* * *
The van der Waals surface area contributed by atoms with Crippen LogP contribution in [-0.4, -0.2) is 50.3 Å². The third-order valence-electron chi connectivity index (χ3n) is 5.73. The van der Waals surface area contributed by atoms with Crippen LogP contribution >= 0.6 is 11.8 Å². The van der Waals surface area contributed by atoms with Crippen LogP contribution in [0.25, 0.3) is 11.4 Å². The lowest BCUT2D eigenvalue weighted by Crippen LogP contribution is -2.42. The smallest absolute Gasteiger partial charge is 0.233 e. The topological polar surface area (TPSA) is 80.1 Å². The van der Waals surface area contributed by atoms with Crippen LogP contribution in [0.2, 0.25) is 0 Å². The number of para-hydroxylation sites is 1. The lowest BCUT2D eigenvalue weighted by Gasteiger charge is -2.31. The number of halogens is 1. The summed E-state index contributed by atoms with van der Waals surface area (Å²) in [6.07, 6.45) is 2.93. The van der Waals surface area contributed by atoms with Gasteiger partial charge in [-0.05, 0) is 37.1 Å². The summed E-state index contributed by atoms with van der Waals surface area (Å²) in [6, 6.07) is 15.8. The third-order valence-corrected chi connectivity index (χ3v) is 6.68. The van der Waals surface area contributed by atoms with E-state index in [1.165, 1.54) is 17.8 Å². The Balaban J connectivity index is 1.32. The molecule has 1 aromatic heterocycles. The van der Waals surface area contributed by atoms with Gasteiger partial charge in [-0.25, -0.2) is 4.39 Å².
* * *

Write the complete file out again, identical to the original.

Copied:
The van der Waals surface area contributed by atoms with Crippen LogP contribution in [-0.4, -0.2) is 50.3 Å². The third-order valence-electron chi connectivity index (χ3n) is 5.73. The van der Waals surface area contributed by atoms with Crippen LogP contribution >= 0.6 is 11.8 Å². The van der Waals surface area contributed by atoms with Crippen LogP contribution in [0.25, 0.3) is 11.4 Å². The lowest BCUT2D eigenvalue weighted by Crippen LogP contribution is -2.42. The smallest absolute Gasteiger partial charge is 0.233 e. The topological polar surface area (TPSA) is 80.1 Å². The van der Waals surface area contributed by atoms with Crippen LogP contribution in [0.2, 0.25) is 0 Å². The number of para-hydroxylation sites is 1. The lowest BCUT2D eigenvalue weighted by Gasteiger charge is -2.31. The number of halogens is 1. The summed E-state index contributed by atoms with van der Waals surface area (Å²) in [6.07, 6.45) is 2.93. The van der Waals surface area contributed by atoms with Gasteiger partial charge in [-0.05, 0) is 37.1 Å². The summed E-state index contributed by atoms with van der Waals surface area (Å²) in [6, 6.07) is 15.8. The third-order valence-corrected chi connectivity index (χ3v) is 6.68. The van der Waals surface area contributed by atoms with E-state index in [1.165, 1.54) is 17.8 Å². The Balaban J connectivity index is 1.32. The molecule has 1 aromatic heterocycles. The van der Waals surface area contributed by atoms with Gasteiger partial charge in [-0.25, -0.2) is 4.39 Å².